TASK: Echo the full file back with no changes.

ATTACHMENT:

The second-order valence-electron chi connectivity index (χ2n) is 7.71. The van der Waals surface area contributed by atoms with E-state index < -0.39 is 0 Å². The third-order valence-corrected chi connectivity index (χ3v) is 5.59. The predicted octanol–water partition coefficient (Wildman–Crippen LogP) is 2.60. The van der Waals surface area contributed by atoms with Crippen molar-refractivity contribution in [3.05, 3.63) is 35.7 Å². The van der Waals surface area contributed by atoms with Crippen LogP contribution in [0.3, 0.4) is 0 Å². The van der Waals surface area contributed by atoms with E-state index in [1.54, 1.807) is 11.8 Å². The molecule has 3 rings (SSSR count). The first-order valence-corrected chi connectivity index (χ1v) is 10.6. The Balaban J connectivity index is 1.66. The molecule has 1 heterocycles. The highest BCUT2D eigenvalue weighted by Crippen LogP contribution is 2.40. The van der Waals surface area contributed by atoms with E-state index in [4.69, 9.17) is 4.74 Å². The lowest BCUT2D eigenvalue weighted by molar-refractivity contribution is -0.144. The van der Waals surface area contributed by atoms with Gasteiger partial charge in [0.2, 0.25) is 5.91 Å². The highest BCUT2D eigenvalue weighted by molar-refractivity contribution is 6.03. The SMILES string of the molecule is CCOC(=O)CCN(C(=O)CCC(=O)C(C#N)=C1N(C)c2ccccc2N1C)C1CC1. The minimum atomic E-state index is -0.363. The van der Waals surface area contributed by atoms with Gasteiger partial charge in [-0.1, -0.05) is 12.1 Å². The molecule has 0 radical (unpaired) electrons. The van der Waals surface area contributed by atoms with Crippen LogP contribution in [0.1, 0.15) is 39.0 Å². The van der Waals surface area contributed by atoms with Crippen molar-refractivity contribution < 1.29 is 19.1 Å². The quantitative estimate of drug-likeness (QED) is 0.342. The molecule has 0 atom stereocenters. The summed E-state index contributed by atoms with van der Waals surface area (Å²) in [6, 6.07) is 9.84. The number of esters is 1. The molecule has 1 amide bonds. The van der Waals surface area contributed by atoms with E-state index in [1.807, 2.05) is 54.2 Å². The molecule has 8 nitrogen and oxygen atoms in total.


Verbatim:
The second-order valence-electron chi connectivity index (χ2n) is 7.71. The van der Waals surface area contributed by atoms with E-state index < -0.39 is 0 Å². The third-order valence-corrected chi connectivity index (χ3v) is 5.59. The predicted octanol–water partition coefficient (Wildman–Crippen LogP) is 2.60. The van der Waals surface area contributed by atoms with Crippen molar-refractivity contribution in [3.05, 3.63) is 35.7 Å². The van der Waals surface area contributed by atoms with Crippen LogP contribution in [0.3, 0.4) is 0 Å². The van der Waals surface area contributed by atoms with E-state index in [1.54, 1.807) is 11.8 Å². The molecule has 3 rings (SSSR count). The first-order valence-corrected chi connectivity index (χ1v) is 10.6. The Balaban J connectivity index is 1.66. The molecule has 1 heterocycles. The highest BCUT2D eigenvalue weighted by Crippen LogP contribution is 2.40. The van der Waals surface area contributed by atoms with E-state index in [4.69, 9.17) is 4.74 Å². The lowest BCUT2D eigenvalue weighted by molar-refractivity contribution is -0.144. The van der Waals surface area contributed by atoms with Gasteiger partial charge in [0.2, 0.25) is 5.91 Å². The highest BCUT2D eigenvalue weighted by molar-refractivity contribution is 6.03. The SMILES string of the molecule is CCOC(=O)CCN(C(=O)CCC(=O)C(C#N)=C1N(C)c2ccccc2N1C)C1CC1. The minimum atomic E-state index is -0.363. The van der Waals surface area contributed by atoms with Gasteiger partial charge in [-0.1, -0.05) is 12.1 Å². The molecule has 0 radical (unpaired) electrons. The van der Waals surface area contributed by atoms with Crippen LogP contribution in [0.1, 0.15) is 39.0 Å². The van der Waals surface area contributed by atoms with Crippen molar-refractivity contribution < 1.29 is 19.1 Å². The quantitative estimate of drug-likeness (QED) is 0.342. The molecule has 0 atom stereocenters. The summed E-state index contributed by atoms with van der Waals surface area (Å²) in [6, 6.07) is 9.84. The number of esters is 1. The molecule has 1 amide bonds. The van der Waals surface area contributed by atoms with E-state index in [1.807, 2.05) is 54.2 Å². The molecule has 8 nitrogen and oxygen atoms in total.